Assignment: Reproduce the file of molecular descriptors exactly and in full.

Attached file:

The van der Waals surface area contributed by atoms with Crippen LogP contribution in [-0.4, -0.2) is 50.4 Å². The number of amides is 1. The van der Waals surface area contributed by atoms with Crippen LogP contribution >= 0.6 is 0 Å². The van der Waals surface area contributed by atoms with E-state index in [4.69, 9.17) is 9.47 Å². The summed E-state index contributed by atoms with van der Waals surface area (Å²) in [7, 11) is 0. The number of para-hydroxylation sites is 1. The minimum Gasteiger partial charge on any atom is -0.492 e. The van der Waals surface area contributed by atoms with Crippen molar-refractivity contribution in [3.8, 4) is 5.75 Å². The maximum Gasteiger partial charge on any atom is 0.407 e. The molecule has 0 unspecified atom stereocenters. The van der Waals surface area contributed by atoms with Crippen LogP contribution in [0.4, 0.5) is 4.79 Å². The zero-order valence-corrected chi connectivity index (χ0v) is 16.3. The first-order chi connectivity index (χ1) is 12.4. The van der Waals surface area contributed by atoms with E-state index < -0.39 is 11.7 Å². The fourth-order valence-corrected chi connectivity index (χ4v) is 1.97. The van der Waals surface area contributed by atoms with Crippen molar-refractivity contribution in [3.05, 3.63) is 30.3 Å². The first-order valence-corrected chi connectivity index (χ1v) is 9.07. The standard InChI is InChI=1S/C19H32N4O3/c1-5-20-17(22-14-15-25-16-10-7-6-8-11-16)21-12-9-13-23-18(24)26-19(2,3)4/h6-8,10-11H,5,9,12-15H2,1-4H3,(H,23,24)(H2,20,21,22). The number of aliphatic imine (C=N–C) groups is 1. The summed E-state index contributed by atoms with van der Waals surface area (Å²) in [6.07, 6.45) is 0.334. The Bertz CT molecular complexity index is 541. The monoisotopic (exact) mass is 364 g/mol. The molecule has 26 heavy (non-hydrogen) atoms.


The van der Waals surface area contributed by atoms with Crippen LogP contribution in [-0.4, -0.2) is 50.4 Å². The number of amides is 1. The van der Waals surface area contributed by atoms with Crippen LogP contribution >= 0.6 is 0 Å². The van der Waals surface area contributed by atoms with E-state index in [4.69, 9.17) is 9.47 Å². The summed E-state index contributed by atoms with van der Waals surface area (Å²) in [7, 11) is 0. The number of para-hydroxylation sites is 1. The minimum Gasteiger partial charge on any atom is -0.492 e. The van der Waals surface area contributed by atoms with Crippen molar-refractivity contribution in [3.8, 4) is 5.75 Å². The maximum Gasteiger partial charge on any atom is 0.407 e. The molecule has 0 unspecified atom stereocenters. The van der Waals surface area contributed by atoms with Crippen LogP contribution in [0.4, 0.5) is 4.79 Å². The zero-order valence-corrected chi connectivity index (χ0v) is 16.3. The first-order chi connectivity index (χ1) is 12.4. The van der Waals surface area contributed by atoms with E-state index < -0.39 is 11.7 Å². The fourth-order valence-corrected chi connectivity index (χ4v) is 1.97. The van der Waals surface area contributed by atoms with Crippen molar-refractivity contribution in [3.05, 3.63) is 30.3 Å². The first-order valence-corrected chi connectivity index (χ1v) is 9.07. The standard InChI is InChI=1S/C19H32N4O3/c1-5-20-17(22-14-15-25-16-10-7-6-8-11-16)21-12-9-13-23-18(24)26-19(2,3)4/h6-8,10-11H,5,9,12-15H2,1-4H3,(H,23,24)(H2,20,21,22). The number of aliphatic imine (C=N–C) groups is 1. The summed E-state index contributed by atoms with van der Waals surface area (Å²) in [6.07, 6.45) is 0.334. The Bertz CT molecular complexity index is 541. The monoisotopic (exact) mass is 364 g/mol. The molecule has 26 heavy (non-hydrogen) atoms.